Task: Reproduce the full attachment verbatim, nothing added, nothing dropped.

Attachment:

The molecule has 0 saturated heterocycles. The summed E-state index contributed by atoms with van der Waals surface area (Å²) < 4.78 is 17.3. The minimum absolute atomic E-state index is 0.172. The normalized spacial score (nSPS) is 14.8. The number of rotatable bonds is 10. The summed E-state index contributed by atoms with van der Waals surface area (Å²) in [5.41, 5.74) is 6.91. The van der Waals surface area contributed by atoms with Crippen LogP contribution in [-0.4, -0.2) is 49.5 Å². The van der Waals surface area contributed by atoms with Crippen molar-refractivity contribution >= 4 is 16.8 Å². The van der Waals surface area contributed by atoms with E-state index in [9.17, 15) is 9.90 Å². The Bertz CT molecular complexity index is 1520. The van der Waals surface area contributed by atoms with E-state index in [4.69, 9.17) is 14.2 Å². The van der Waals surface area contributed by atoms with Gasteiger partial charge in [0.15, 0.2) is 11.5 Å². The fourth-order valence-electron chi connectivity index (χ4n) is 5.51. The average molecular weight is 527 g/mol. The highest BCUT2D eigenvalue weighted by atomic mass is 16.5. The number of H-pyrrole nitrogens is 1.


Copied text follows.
The molecule has 0 saturated heterocycles. The summed E-state index contributed by atoms with van der Waals surface area (Å²) < 4.78 is 17.3. The minimum absolute atomic E-state index is 0.172. The normalized spacial score (nSPS) is 14.8. The number of rotatable bonds is 10. The summed E-state index contributed by atoms with van der Waals surface area (Å²) in [5.41, 5.74) is 6.91. The van der Waals surface area contributed by atoms with Crippen LogP contribution in [-0.4, -0.2) is 49.5 Å². The van der Waals surface area contributed by atoms with Crippen molar-refractivity contribution >= 4 is 16.8 Å². The van der Waals surface area contributed by atoms with E-state index in [9.17, 15) is 9.90 Å². The Bertz CT molecular complexity index is 1520. The van der Waals surface area contributed by atoms with E-state index in [4.69, 9.17) is 14.2 Å². The van der Waals surface area contributed by atoms with Gasteiger partial charge in [0.15, 0.2) is 11.5 Å². The fourth-order valence-electron chi connectivity index (χ4n) is 5.51. The average molecular weight is 527 g/mol. The highest BCUT2D eigenvalue weighted by atomic mass is 16.5. The number of H-pyrrole nitrogens is 1.